Khaled Diab was a 1948 Palestinian Muslim refugee who realized the American dream, learned to forgive his enemy and live as a brother to all.
Martin Luther King Jr. taught, “We must develop and maintain the capacity to forgive. He who is devoid of the power to forgive is devoid of the power to love. There is some good in the worst of us and some evil in the best of us. When we discover this, we are less prone to hate our enemies… We must learn to live together as brothers or perish together as fools.”
By Eileen Fleming
Fifty years after Reverend Martin Luther King Jr.’s assisination and six since the passing of my friend and mentor Khaled Diab, this American remembers both with gratitude and offers the first chapter in my first book, which was inspired by a Palestinian Muslim who exemplified what Jesus taught his followers to be: compassionate, forgiving, and loving all people as a sister or brother.
Keep Hope Alive, Chapter One: THE MORNING AFTER APRIL 4, 1968
Mary woke at dawn and re-entered the living room for the first time since she had said goodnight the night before. She was not surprised to see Khaled sprawled out in his recliner or Riad at peace on the sofa. But she was dismayed to see Art curled in fetal position on the black and white checkered tile at the front door.
She gently stepped over him into the red and white kitchen as the morning sun broke through the garden window. The sun illuminated the cherry-blonde slab stump of an ancient olive tree that had been hewn into a kitchen table and received as a wedding gift from family and friends, who lived in Khaled’s hometown, the village of Majd Al Krum, in Upper Galilee. Even on the most frigid morning, Mary felt warmed by the high-gloss patina of the tabletop, but held more dear the signatures and marks from the entire town etched underneath.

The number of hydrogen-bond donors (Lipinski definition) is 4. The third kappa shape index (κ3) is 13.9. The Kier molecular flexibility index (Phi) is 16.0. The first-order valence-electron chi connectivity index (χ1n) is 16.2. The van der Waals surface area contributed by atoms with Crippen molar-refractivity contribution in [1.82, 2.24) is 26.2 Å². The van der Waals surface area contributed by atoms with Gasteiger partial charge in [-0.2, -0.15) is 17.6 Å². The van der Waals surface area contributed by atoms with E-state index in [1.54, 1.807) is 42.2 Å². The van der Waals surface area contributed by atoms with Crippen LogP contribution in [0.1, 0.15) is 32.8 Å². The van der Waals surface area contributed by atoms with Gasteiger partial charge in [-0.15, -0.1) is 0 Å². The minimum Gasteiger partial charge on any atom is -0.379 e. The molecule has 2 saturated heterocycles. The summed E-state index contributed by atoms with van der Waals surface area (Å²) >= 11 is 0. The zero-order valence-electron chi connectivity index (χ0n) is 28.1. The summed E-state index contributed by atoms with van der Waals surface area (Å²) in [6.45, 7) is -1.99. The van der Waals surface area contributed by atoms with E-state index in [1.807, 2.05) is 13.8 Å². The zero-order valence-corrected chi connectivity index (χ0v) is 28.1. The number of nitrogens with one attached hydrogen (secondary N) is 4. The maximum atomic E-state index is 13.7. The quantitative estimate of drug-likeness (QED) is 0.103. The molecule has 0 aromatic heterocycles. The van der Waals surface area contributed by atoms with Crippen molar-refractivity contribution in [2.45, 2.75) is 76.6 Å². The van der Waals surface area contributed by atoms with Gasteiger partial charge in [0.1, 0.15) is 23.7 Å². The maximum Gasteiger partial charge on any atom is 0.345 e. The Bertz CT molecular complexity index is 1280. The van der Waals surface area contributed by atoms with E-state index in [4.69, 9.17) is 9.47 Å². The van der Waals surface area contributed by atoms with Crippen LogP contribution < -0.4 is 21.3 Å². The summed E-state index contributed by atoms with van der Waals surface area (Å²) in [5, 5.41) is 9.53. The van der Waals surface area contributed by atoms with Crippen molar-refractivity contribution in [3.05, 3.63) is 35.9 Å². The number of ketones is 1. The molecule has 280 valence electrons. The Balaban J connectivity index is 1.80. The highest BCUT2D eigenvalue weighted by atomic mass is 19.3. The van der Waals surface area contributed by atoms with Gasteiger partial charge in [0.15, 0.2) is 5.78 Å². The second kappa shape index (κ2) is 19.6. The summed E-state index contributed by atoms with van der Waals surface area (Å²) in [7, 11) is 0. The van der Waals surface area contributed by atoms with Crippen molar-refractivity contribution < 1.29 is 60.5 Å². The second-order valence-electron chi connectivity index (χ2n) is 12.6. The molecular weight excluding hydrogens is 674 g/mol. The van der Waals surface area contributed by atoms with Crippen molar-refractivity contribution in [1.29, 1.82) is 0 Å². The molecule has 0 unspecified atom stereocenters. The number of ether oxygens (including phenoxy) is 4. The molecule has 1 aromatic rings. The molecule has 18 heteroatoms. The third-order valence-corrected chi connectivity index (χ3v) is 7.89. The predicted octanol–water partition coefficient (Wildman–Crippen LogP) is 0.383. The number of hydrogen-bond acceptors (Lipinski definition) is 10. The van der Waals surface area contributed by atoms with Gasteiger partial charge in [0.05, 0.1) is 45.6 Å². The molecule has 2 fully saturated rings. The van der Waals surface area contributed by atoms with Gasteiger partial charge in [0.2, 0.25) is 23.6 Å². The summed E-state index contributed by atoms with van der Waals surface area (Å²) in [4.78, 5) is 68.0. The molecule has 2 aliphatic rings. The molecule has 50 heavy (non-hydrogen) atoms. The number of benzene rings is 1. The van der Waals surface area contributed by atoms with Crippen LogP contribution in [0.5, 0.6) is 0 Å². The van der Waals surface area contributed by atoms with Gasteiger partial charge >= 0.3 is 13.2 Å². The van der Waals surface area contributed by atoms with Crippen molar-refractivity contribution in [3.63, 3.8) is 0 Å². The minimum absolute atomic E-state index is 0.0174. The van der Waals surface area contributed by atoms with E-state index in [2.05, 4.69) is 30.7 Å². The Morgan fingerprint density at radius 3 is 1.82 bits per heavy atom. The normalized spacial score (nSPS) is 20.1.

Mary silently performed the morning ritual of brewing the first of many pots of Turkish coffee for the day, gratefully inhaled the piquant aroma, and then quickly exited up the back staircase to the bedrooms to wake her daughter for school. When Mary returned to her kitchen after escorting Ahmeena to her third grade classroom, she was not surprised to find Khaled and Riad at the table, downing a second pot of the Turkish brew.
“Please, Mary, don’t say a word. I drank too much, and now I am paying the price.”
“Khaled, the pain in your face brings me to tears; you are clearly suffering. I will not add to your misery. But you, Riad–you look buoyant. What’s your secret?”
Riad chuckled, “Tolerance.”
Mary marveled at how his gleaming pate radiated the sun’s rejection through the garden window that showcased a pendulous purple wisteria and bird bath, where blue jays had immediately gathered to eat the seed she had just put out.
At that moment, Art stumbled into the room, banging his shoulder against the wall and hip into the butcher-block counter. “Oiy! Sylvia is going to fry me! I thought I’d be back at her sister’s by noon, but that bad news about Martin Luther King, Jr., hit us all like a left to the liver! I thought last night would be only good reminiscing, but reality intruded. Hmm, Thanks, Mary, I need this brew.” He nodded and gratefully downed the pungent coffee that Mary had just set before him.